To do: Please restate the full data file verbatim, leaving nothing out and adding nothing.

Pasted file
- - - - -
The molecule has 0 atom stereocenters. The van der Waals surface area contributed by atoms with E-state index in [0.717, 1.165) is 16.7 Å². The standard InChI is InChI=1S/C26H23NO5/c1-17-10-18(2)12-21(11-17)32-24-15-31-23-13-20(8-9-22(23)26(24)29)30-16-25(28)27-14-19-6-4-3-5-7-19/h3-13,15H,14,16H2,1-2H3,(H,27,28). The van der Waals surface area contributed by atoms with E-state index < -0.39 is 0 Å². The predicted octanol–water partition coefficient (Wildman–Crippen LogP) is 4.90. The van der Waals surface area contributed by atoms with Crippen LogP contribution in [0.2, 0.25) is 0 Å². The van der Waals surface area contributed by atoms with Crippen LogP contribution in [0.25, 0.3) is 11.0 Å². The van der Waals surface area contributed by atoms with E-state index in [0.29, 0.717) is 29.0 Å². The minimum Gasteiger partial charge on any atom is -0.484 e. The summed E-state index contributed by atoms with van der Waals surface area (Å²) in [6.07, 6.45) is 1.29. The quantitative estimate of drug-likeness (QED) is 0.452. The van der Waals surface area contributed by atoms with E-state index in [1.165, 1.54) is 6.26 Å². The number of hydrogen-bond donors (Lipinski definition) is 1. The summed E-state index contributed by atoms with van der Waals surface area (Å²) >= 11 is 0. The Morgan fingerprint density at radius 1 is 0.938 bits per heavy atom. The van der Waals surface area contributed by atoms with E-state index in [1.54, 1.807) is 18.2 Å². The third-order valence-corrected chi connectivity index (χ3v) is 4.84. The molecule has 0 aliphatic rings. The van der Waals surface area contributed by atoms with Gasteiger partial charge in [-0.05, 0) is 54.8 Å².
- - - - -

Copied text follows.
The molecule has 0 atom stereocenters. The van der Waals surface area contributed by atoms with E-state index in [0.717, 1.165) is 16.7 Å². The standard InChI is InChI=1S/C26H23NO5/c1-17-10-18(2)12-21(11-17)32-24-15-31-23-13-20(8-9-22(23)26(24)29)30-16-25(28)27-14-19-6-4-3-5-7-19/h3-13,15H,14,16H2,1-2H3,(H,27,28). The van der Waals surface area contributed by atoms with E-state index < -0.39 is 0 Å². The predicted octanol–water partition coefficient (Wildman–Crippen LogP) is 4.90. The van der Waals surface area contributed by atoms with Crippen LogP contribution in [0.2, 0.25) is 0 Å². The van der Waals surface area contributed by atoms with Crippen LogP contribution in [0.25, 0.3) is 11.0 Å². The van der Waals surface area contributed by atoms with E-state index in [0.29, 0.717) is 29.0 Å². The minimum Gasteiger partial charge on any atom is -0.484 e. The summed E-state index contributed by atoms with van der Waals surface area (Å²) in [6.07, 6.45) is 1.29. The quantitative estimate of drug-likeness (QED) is 0.452. The van der Waals surface area contributed by atoms with E-state index in [1.165, 1.54) is 6.26 Å². The number of hydrogen-bond donors (Lipinski definition) is 1. The summed E-state index contributed by atoms with van der Waals surface area (Å²) >= 11 is 0. The Morgan fingerprint density at radius 1 is 0.938 bits per heavy atom. The van der Waals surface area contributed by atoms with E-state index in [1.54, 1.807) is 18.2 Å². The third-order valence-corrected chi connectivity index (χ3v) is 4.84. The molecule has 0 aliphatic rings. The van der Waals surface area contributed by atoms with Gasteiger partial charge in [-0.05, 0) is 54.8 Å².